And now on another subject altogether; Ireland, Irishness and St Patrick’s Day. I have encountered and covered this topic more than once, the Irish American, American Irish question and St Patty day and I am not going to get into it again. I posted the following on a Irish Around the World FB page earlier today, and it doesn’t mention any of the above questions and even though I have covered them in this blog before, they are not life or death topics, they are light hearted subjects and if anyone takes offense, well then maybe they aren’t Irish at all 🙂 This is what I posted and it was a kind of intro to me and who I am 

 I was born and bred in Dublin, living there for 48 years of my near 50 years of life, emigrating to the USA in 2015 to marry my best friend, partner and now wife. I literally packed my whole life into 2 suitcases and a dog crate for my border collie. It was the best decision I ever made. There are times I miss home, find myself looking at all my old photos of Ireland and just searching the web for ‘Irish’ stuff. In this little jar (photo below) is my little piece of home. It contains sand from beaches in Mayo, Galway, Dublin and Wexford. Pebbles and shells come from those same beaches as well as some from the banks of the Shannon and one from my old house in Inchicore. Home is where the heart is and mine is now Decatur, outside Atlanta, Georgia but Ireland will always be the land of my birth and make up who I am. I am a proud Irishman learning to live life in America.

In saying all that, I have no issue with anyone saying they are Irish American or American Irish, but please don’t say St Patty’s Day, or I will start referring to July 4th as Wednesday (or whatever day it falls on). 

Have a great day, week and month and March is Irish Heritage Month, so be proud and make Ireland proud of its heritage, it’s emigrants and you.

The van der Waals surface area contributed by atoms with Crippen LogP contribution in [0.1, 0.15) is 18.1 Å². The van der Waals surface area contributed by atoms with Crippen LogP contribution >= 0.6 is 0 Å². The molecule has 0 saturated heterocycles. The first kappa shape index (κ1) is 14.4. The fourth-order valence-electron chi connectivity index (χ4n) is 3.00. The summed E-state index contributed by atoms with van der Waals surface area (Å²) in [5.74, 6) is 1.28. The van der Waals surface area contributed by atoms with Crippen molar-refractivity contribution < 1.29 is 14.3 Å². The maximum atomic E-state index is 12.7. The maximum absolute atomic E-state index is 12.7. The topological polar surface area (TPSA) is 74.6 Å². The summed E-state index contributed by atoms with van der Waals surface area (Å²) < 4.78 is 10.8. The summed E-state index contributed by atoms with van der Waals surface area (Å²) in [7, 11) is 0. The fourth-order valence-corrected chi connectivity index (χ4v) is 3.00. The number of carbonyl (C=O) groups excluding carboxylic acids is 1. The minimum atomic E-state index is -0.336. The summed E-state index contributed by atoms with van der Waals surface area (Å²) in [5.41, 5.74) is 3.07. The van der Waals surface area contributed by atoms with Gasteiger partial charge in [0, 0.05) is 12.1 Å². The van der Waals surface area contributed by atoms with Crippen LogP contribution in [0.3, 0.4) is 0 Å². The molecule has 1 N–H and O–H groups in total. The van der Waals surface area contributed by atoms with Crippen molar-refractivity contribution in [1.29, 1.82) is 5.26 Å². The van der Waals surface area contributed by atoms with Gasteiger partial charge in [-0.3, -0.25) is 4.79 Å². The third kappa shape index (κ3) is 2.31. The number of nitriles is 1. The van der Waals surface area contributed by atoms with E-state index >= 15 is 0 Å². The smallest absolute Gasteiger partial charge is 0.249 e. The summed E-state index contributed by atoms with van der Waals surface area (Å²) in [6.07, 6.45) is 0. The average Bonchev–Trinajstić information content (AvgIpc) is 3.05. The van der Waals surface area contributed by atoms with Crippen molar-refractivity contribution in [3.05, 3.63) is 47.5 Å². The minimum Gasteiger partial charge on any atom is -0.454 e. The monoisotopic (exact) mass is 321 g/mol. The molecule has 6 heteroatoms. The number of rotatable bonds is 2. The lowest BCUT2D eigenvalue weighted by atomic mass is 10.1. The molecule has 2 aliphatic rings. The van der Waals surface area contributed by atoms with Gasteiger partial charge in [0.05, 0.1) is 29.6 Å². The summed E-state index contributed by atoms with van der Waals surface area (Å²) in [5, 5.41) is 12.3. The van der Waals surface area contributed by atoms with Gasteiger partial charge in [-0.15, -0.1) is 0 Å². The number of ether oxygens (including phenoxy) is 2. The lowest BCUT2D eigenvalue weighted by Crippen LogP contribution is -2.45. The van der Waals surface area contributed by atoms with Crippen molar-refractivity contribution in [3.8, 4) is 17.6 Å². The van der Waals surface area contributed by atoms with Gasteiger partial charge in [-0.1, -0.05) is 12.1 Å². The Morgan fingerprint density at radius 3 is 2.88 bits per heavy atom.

Slán agus árd mór

Billy

Just a note on school days! 

Just a note on school days! 

So after my post the other day where I led with school days are not the best days of your life, well I don’t really change that opinion and some of the teachers I had were pure mad and/or evil. But to clarify, I also had some great teachers who cajoled, nurtured and guided as they knew I hated school but they still helped me get through it as best they could and to the best I wanted to. 

Even in college my lecturers were great at guiding me through adult education, which believe me wasn’t easy but with the help of lecturers and classmates I made it through it and done a lot better than I had ever done in school. Being more mature, older even, going to college helped a lot as I choose exactly what subject matter I wanted to study and worked hard to achieve the results I knew I was capable of. It took the hard work and study hours to get the results in exams and assignments but I enjoyed it as I enjoyed the subjects I had chosen. 

I know a lot of teachers, even my mother in law was a teacher, so I wouldn’t tarnish them all with the same brush of being egotistical, mad or evil. A lot, and more than likely the vast majority are brilliant educators but I was talking about 1970’s and 1980’s Ireland were corporal punishment in schools was considered the norm. And remember if you got a whack of a leather from a teacher, the chances are you were going to get another one when you got home, innocent or not! 

Above is a typical leather strap that was used in schools for years. I had one teacher who wore it strapped to his belt and could draw it faster than a western movie cowboy to give you a clip of it across the arm as he walked passed you if you were looking around or not concentrating on class. 

I won’t say I was bullied or worse as some children were but my school days were not my favourite time of my life. Now I am older and can look back on it, I still can say they are not the best days of your life. To all the past and present teachers I know, good luck in the hard thankless job you do and I am glad education has moved on from where it was in the 70’s and 80’s in Ireland.